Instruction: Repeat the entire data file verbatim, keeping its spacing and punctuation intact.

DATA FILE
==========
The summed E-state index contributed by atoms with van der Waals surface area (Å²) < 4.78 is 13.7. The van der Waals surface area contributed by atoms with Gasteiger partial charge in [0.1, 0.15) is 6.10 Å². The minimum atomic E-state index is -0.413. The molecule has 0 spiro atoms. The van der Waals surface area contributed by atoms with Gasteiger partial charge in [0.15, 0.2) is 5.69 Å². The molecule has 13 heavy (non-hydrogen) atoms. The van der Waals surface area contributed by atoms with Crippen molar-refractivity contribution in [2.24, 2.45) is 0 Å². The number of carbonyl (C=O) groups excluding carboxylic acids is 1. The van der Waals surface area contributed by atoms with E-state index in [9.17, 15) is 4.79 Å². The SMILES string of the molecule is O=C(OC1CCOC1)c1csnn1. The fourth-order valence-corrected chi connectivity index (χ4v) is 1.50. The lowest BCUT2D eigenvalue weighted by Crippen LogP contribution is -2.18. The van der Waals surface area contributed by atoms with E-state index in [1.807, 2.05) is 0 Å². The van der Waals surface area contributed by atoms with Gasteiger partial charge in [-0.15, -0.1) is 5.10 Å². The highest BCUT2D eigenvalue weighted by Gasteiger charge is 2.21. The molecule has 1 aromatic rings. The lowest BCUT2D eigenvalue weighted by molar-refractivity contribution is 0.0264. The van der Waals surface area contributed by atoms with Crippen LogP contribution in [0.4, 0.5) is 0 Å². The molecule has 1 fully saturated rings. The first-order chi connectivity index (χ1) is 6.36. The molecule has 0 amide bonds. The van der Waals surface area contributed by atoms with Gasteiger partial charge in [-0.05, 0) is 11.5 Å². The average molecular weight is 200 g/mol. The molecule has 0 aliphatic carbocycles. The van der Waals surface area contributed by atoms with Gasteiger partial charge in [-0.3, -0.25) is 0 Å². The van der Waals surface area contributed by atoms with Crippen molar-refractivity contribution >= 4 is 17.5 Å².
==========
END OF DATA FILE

The summed E-state index contributed by atoms with van der Waals surface area (Å²) < 4.78 is 13.7. The van der Waals surface area contributed by atoms with Gasteiger partial charge in [0.1, 0.15) is 6.10 Å². The minimum atomic E-state index is -0.413. The molecule has 0 spiro atoms. The van der Waals surface area contributed by atoms with Gasteiger partial charge in [0.15, 0.2) is 5.69 Å². The molecule has 13 heavy (non-hydrogen) atoms. The van der Waals surface area contributed by atoms with Crippen molar-refractivity contribution in [2.24, 2.45) is 0 Å². The number of carbonyl (C=O) groups excluding carboxylic acids is 1. The van der Waals surface area contributed by atoms with E-state index in [9.17, 15) is 4.79 Å². The SMILES string of the molecule is O=C(OC1CCOC1)c1csnn1. The fourth-order valence-corrected chi connectivity index (χ4v) is 1.50. The lowest BCUT2D eigenvalue weighted by Crippen LogP contribution is -2.18. The van der Waals surface area contributed by atoms with E-state index in [1.807, 2.05) is 0 Å². The van der Waals surface area contributed by atoms with Gasteiger partial charge in [-0.15, -0.1) is 5.10 Å². The highest BCUT2D eigenvalue weighted by Gasteiger charge is 2.21. The molecule has 1 aromatic rings. The lowest BCUT2D eigenvalue weighted by molar-refractivity contribution is 0.0264. The van der Waals surface area contributed by atoms with Crippen LogP contribution in [0.4, 0.5) is 0 Å². The molecule has 1 fully saturated rings. The first-order chi connectivity index (χ1) is 6.36. The molecule has 0 amide bonds. The van der Waals surface area contributed by atoms with Gasteiger partial charge in [-0.05, 0) is 11.5 Å². The average molecular weight is 200 g/mol. The molecule has 0 aliphatic carbocycles. The van der Waals surface area contributed by atoms with Gasteiger partial charge in [-0.3, -0.25) is 0 Å². The van der Waals surface area contributed by atoms with Crippen molar-refractivity contribution >= 4 is 17.5 Å².